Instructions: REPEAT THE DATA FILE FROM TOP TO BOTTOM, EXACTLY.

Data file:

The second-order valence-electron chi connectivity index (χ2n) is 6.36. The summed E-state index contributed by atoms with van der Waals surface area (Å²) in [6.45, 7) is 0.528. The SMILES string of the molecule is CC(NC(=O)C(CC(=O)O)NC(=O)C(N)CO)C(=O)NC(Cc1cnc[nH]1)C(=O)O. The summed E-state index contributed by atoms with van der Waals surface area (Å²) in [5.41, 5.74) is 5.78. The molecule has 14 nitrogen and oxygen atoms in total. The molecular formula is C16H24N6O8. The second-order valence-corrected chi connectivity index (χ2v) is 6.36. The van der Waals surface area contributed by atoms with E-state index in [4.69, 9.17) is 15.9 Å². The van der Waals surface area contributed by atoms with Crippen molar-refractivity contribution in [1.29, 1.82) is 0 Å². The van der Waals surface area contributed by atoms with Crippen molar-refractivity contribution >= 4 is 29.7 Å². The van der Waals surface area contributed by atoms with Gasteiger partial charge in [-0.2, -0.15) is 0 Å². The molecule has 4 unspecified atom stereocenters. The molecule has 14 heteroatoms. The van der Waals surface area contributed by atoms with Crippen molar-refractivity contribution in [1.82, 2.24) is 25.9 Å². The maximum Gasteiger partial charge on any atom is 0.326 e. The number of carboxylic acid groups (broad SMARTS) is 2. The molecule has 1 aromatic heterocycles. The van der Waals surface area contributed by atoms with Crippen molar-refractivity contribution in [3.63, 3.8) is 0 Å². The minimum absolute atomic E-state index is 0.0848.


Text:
The second-order valence-electron chi connectivity index (χ2n) is 6.36. The summed E-state index contributed by atoms with van der Waals surface area (Å²) in [6.45, 7) is 0.528. The SMILES string of the molecule is CC(NC(=O)C(CC(=O)O)NC(=O)C(N)CO)C(=O)NC(Cc1cnc[nH]1)C(=O)O. The summed E-state index contributed by atoms with van der Waals surface area (Å²) in [5.41, 5.74) is 5.78. The molecule has 14 nitrogen and oxygen atoms in total. The molecular formula is C16H24N6O8. The second-order valence-corrected chi connectivity index (χ2v) is 6.36. The van der Waals surface area contributed by atoms with E-state index in [4.69, 9.17) is 15.9 Å². The van der Waals surface area contributed by atoms with Crippen molar-refractivity contribution in [1.29, 1.82) is 0 Å². The van der Waals surface area contributed by atoms with Crippen molar-refractivity contribution >= 4 is 29.7 Å². The van der Waals surface area contributed by atoms with Gasteiger partial charge in [-0.2, -0.15) is 0 Å². The molecule has 4 unspecified atom stereocenters. The molecule has 14 heteroatoms. The van der Waals surface area contributed by atoms with Crippen molar-refractivity contribution in [1.82, 2.24) is 25.9 Å². The maximum Gasteiger partial charge on any atom is 0.326 e. The number of carboxylic acid groups (broad SMARTS) is 2. The molecule has 1 aromatic heterocycles. The van der Waals surface area contributed by atoms with Crippen molar-refractivity contribution in [3.63, 3.8) is 0 Å². The minimum absolute atomic E-state index is 0.0848.